A park ranger in California discovered a petrified forest filled with fossils

A park ranger in California was working in a petrified forest and discovered a treasure trove of prehistoric fossils. Among the fossils discovered at the site are an exceptionally well-preserved mastodon skull and the remains of a massive salmon that weighed 400 pounds. Paleontologists are saying that this is one of the most significant fossil finds in all of California.

The park ranger who discovered the site realized he was in a petrified forest when he noticed something that looked like wood but was smooth like stone. The ranger says that he realized when he noticed one end was exposed that he could see tree rings inside that he was standing in a petrified forest. A quick search uncovered more petrified trees, and after returning over a few weeks for additional survey, the Ranger discovered the vertebrae fossils.

After discovering the fossils, the Ranger reached out to paleontologists and geologists, who quickly discovered the tip of a pearly bone as they remove the surrounding rock. Eventually, they discovered that the small bit of bone was the extremely well-preserved skull of a mastodon. Working over the past year, the paleontologists have uncovered hundreds of animal specimens constituting dozens of different species within a forest of 600 petrified trees.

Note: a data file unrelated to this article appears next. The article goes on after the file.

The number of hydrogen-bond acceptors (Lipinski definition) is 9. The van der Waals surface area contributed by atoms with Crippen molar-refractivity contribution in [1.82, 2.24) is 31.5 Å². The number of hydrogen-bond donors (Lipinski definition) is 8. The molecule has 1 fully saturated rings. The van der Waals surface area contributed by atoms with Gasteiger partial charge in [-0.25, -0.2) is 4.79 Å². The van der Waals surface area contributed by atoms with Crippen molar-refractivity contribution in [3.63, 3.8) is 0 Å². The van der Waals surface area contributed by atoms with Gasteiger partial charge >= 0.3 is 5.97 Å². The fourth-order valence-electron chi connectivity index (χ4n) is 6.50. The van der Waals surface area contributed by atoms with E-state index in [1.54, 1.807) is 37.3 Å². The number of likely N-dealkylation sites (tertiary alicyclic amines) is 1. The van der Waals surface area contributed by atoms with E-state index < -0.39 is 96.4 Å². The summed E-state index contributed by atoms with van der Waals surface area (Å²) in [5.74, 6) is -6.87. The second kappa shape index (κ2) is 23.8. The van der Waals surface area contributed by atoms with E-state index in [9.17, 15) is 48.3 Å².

Fossils that have been discovered so far include the giant salmon, an extinct camel that was the size of a giraffe, and a gomphothere, an ancestor to elephants. The remains of rhinos, giant tortoises, horses, and other creatures have also been discovered in the area. Scientists believe the bones were probably carried to the region by floods, and debris from lava flow further inland.

When the extinct creatures lived, paleontologists say the region would've been an oak forest surrounded by an ancient ocean. The paleontologists are keeping the location of the dig site a secret to prevent anyone from looting it. The mastodon skull will be put on display at the Gateway Science Museum later this fall.